Scientists at UW Medicine’s Virology lab didn’t know what to expect when they set up a fundraising page Wednesday in response to questions from the public about how to help accelerate testing for the novel coronavirus. It didn’t take long to find out.
By Friday afternoon, more than 550 people had donated nearly $185,000 in amounts ranging from $10 to $1,000.
“Thank you for your dedication and incredibly important work,” wrote one donor, who chipped in $100. “You’re literally life savers,” wrote another.
The money will be used to buy equipment and hire staff to ramp up the pace of testing — which was hampered early in the outbreak by flaws in the federal government’s test kit and delayed approval for alternative approaches.
The UW lab was one of the first academic sites in the country to get the OK to conduct its own coronavirus tests, and is now processing more than 2,000 samples a day. The goal is to increase daily capacity to 4,000 to 5,000 tests, Dr. Alex Greninger, the lab’s assistant director, said when the effort began in early March.
“Our most urgent need is to rapidly expand testing,” says a statement on the lab’s website. “The degree and speed with which we ramp up testing could have enormous impact on how the pandemic plays out within our state.”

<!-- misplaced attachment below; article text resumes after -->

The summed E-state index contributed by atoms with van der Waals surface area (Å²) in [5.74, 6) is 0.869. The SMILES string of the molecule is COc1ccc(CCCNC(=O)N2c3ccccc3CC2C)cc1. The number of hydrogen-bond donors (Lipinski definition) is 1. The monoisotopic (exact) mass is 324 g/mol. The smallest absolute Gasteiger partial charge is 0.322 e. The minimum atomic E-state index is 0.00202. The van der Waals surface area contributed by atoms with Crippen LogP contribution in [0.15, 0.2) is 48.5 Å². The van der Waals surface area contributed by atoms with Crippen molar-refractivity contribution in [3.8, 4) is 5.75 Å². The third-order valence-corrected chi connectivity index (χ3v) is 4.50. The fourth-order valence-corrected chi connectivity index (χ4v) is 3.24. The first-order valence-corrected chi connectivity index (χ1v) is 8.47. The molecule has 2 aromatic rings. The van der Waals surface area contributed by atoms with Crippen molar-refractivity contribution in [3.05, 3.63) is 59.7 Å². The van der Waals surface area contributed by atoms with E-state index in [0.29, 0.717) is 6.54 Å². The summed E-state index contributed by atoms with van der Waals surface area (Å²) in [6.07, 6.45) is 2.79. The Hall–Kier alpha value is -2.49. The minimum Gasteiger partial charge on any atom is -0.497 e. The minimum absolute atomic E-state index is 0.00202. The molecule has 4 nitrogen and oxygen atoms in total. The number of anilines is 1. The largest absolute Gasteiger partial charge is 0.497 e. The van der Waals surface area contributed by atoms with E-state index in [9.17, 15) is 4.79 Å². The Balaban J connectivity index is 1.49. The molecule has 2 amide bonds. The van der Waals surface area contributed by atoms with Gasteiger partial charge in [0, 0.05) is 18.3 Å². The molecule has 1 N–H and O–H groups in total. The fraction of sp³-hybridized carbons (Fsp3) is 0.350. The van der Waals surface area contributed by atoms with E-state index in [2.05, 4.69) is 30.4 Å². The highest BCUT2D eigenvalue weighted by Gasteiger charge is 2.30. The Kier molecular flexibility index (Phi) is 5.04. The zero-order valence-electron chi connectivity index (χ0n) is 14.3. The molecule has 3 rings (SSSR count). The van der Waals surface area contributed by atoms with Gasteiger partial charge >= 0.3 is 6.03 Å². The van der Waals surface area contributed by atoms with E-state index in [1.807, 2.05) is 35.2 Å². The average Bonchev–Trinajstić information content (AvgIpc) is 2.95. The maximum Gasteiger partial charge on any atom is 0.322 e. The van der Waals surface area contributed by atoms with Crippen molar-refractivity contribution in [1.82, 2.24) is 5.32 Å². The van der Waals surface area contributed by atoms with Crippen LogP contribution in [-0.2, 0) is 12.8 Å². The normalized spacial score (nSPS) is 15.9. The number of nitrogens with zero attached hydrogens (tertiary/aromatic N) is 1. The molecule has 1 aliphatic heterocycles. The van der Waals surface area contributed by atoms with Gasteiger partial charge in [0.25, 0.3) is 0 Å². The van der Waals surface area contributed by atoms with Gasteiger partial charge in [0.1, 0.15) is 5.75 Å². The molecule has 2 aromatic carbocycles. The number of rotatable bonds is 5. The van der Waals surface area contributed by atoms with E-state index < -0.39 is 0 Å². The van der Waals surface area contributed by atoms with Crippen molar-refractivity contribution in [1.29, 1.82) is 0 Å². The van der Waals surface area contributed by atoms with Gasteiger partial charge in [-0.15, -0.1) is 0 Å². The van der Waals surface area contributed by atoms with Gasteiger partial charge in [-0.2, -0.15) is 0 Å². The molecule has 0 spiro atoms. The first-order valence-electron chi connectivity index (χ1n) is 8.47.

According to data posted on a new tracking site that will be updated daily, the lab has tested nasal swabs from nearly 19,000 people since March 2, with 7.5% positive for the virus that causes COVID-19.
The spirit of giving displayed by cash donations has also extended to equipment and food. The lab posted thanks Friday via its Twitter account to Portage Bay Cafe for delivering a free pancake breakfast. And last week, the lab’s urgent request for a particular type of pipette tip was answered the next day by other groups across the university.
Greninger and his colleagues developed their own test, based on analysis of the pathogen’s genetic material, in January — soon after the virus began its global march. At the time, the Public Health Laboratory in Shoreline was the only local agency authorized to test for the virus, and its capacity was limited. Now, more labs nationwide are authorized to do the work — but people across the state still report problems with getting tested.